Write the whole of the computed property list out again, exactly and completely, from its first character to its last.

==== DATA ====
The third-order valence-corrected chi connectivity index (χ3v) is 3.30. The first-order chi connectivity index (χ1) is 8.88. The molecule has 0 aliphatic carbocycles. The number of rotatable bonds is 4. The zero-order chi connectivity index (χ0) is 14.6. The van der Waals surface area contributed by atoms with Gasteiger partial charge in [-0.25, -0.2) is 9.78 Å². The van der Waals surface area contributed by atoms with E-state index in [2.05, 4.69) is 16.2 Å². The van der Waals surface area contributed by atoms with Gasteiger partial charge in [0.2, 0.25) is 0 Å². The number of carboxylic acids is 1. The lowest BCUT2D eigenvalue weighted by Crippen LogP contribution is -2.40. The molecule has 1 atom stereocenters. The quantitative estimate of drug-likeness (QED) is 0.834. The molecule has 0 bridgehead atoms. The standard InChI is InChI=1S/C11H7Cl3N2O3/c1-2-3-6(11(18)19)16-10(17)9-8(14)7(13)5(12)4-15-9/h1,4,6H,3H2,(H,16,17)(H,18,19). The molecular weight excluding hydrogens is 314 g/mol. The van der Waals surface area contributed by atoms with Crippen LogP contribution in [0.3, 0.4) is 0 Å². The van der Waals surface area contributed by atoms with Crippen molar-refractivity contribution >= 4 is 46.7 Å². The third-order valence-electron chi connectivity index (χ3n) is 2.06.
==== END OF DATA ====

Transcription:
The third-order valence-corrected chi connectivity index (χ3v) is 3.30. The first-order chi connectivity index (χ1) is 8.88. The molecule has 0 aliphatic carbocycles. The number of rotatable bonds is 4. The zero-order chi connectivity index (χ0) is 14.6. The van der Waals surface area contributed by atoms with Gasteiger partial charge in [-0.25, -0.2) is 9.78 Å². The van der Waals surface area contributed by atoms with E-state index in [2.05, 4.69) is 16.2 Å². The van der Waals surface area contributed by atoms with Gasteiger partial charge in [0.2, 0.25) is 0 Å². The number of carboxylic acids is 1. The lowest BCUT2D eigenvalue weighted by Crippen LogP contribution is -2.40. The molecule has 1 atom stereocenters. The quantitative estimate of drug-likeness (QED) is 0.834. The molecule has 0 bridgehead atoms. The standard InChI is InChI=1S/C11H7Cl3N2O3/c1-2-3-6(11(18)19)16-10(17)9-8(14)7(13)5(12)4-15-9/h1,4,6H,3H2,(H,16,17)(H,18,19). The molecular weight excluding hydrogens is 314 g/mol. The van der Waals surface area contributed by atoms with Crippen LogP contribution in [0.3, 0.4) is 0 Å². The van der Waals surface area contributed by atoms with Crippen molar-refractivity contribution >= 4 is 46.7 Å². The third-order valence-electron chi connectivity index (χ3n) is 2.06.